Document Type : Original Article
University of New Orleans, U.S.A
International Center for Education in Islamic Finance (INCEIF), Malaysia
University of Malaya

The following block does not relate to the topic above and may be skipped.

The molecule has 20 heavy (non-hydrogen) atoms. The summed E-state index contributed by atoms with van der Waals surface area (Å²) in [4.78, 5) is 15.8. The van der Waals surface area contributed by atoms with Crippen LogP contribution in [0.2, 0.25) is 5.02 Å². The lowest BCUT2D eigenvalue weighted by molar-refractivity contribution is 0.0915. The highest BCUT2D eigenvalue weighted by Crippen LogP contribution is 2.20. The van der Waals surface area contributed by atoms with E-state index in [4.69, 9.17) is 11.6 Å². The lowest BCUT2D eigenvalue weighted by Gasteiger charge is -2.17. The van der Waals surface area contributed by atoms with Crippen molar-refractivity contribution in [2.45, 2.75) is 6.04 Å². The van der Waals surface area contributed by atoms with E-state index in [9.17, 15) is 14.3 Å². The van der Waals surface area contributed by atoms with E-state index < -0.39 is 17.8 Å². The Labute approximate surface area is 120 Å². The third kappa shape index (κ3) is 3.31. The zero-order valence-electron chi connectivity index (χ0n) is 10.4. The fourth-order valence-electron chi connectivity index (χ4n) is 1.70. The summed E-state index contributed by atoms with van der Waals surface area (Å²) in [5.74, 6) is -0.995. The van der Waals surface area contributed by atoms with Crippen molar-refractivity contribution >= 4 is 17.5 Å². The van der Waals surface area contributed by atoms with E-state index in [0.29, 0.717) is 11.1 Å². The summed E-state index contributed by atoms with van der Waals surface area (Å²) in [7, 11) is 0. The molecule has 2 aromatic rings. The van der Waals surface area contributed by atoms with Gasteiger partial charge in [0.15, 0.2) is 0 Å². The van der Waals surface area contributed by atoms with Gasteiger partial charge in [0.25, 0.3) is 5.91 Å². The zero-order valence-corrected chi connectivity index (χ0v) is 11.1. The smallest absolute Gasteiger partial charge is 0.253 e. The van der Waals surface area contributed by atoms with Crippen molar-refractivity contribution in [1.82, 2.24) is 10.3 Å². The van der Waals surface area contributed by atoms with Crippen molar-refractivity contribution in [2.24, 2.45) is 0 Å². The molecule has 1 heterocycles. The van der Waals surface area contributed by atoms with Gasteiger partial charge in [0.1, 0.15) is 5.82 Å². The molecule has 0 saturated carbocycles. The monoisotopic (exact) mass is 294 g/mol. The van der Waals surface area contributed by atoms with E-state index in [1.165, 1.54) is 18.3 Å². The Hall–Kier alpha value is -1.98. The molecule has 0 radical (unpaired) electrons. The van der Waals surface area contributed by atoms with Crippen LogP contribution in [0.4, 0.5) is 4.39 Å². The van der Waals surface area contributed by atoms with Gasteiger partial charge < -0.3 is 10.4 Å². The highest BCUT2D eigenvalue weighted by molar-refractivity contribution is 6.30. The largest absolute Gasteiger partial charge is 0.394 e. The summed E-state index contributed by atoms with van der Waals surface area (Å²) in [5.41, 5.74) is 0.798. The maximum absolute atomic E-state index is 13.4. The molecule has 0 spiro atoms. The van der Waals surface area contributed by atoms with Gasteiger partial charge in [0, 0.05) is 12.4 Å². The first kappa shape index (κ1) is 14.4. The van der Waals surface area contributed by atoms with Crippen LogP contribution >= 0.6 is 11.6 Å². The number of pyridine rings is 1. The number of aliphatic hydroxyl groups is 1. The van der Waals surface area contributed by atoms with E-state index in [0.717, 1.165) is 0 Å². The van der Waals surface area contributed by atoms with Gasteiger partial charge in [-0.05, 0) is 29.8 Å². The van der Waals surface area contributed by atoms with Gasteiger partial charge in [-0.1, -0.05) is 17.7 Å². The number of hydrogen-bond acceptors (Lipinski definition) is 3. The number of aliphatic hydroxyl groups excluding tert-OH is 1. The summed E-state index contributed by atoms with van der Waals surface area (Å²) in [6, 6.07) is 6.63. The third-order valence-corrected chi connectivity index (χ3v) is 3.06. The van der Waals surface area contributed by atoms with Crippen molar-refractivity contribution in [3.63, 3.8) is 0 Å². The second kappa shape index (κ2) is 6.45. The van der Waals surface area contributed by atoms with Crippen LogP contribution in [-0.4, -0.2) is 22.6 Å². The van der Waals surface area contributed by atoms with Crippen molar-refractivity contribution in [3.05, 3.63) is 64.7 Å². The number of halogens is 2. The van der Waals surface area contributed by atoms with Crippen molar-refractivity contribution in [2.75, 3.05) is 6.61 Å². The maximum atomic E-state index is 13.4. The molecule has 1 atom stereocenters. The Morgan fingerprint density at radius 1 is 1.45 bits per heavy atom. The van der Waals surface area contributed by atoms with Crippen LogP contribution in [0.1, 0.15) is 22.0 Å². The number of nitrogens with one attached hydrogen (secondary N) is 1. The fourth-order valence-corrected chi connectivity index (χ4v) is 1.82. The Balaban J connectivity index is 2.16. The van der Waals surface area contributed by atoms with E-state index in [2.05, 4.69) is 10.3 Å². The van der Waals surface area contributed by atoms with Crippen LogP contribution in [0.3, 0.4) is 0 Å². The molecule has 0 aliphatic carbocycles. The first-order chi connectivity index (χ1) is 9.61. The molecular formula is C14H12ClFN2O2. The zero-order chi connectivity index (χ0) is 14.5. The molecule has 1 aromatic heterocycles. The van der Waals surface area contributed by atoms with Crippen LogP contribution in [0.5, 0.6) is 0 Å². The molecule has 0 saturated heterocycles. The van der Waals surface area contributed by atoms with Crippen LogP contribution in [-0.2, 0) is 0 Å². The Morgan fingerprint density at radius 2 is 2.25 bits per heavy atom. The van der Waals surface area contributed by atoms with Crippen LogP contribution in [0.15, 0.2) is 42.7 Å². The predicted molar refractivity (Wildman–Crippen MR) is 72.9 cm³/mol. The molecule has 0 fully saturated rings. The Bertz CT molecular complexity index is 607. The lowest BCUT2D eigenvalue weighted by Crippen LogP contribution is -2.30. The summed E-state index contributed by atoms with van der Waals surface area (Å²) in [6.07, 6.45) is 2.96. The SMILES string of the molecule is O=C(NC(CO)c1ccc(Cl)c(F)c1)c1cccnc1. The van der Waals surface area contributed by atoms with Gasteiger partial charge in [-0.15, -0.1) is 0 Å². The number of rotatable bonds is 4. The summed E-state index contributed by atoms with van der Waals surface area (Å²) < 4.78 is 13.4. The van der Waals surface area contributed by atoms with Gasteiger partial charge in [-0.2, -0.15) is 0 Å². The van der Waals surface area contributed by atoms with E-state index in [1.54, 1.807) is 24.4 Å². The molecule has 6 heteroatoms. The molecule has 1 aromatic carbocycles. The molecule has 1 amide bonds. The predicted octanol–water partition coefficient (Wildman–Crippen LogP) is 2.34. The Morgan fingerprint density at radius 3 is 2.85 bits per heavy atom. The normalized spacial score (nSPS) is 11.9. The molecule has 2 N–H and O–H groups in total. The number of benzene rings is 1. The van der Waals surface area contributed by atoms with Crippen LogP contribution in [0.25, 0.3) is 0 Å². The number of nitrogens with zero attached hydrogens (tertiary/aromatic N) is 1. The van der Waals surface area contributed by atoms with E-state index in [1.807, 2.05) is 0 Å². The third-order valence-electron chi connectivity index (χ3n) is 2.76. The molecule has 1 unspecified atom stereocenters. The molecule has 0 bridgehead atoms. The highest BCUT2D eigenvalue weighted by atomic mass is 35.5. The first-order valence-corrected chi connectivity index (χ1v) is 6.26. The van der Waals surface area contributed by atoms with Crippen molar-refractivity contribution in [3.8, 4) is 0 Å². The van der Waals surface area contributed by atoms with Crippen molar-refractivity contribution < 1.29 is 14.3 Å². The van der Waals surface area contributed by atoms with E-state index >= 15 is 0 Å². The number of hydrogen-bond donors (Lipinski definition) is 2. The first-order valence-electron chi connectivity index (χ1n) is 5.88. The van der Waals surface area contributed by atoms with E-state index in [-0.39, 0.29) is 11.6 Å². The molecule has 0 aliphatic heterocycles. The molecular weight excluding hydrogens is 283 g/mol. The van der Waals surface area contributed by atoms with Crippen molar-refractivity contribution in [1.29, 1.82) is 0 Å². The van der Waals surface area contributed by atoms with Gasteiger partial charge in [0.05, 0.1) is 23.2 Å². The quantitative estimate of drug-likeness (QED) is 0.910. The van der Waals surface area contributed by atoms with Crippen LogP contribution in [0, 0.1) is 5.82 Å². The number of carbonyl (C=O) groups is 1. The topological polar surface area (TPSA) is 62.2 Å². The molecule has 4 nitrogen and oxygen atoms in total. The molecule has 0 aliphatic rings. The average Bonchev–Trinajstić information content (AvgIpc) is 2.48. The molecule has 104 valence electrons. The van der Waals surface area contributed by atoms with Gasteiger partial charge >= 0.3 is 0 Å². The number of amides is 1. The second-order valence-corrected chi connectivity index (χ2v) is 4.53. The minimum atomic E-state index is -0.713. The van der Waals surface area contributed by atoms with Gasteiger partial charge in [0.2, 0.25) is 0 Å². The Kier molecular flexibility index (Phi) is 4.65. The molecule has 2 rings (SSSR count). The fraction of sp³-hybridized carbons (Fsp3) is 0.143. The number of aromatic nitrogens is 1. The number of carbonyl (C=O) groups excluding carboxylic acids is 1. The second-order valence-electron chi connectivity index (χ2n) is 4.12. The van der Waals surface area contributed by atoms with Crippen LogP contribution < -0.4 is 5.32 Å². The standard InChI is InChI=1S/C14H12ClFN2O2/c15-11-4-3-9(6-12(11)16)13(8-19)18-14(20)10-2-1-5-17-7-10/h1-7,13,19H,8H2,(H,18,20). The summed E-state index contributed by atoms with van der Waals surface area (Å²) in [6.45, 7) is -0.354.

This research investigates how Islamic banking institutions control default cases and the mechanisms they employ in handling such cases with reference to Malaysian Islamic banking regime. It was conducted on an exploratory design that employed doctrinal approach. Data were sourced from relevant statutes, regulatory guidelines, policy documents and established practices among Islamic banking institutions as well as academic texts that pertain to default cases. The data were examined with legal reasoning and qualitative analysis. The research finds that Islamic banks are prone to default cases and provide internal and external mechanisms to handle such cases in their operations. Though Islamic banks statutorily have wider scope than conventional ones, both banks are subject of the same framework in matter of credit risk regulations in Malaysia. The fusion of technology within procedures and governance mechanisms of dealing with default cases offers distinct benefits for Islamic banks in Malaysia. Analysis and reasoning in this research are restricted to the Malaysian Islamic banking regime only due to legal peculiarities among Islamic finance jurisdictions. Likewise, the research is confined to legal and regulatory perception of default cases only and could be furthered onto perceptions of other stakeholders in debt-recovery process. Again, subjective interpretation is inevitable in the analysis of some cases considered.This research contributes towards default cases literature in relation to Islamic banks and offers to fill research gaps therein. The research assists in understanding default control mechanisms employed by Islamic banks in Malaysia and stands to impart lessons to other jurisdictions thereon.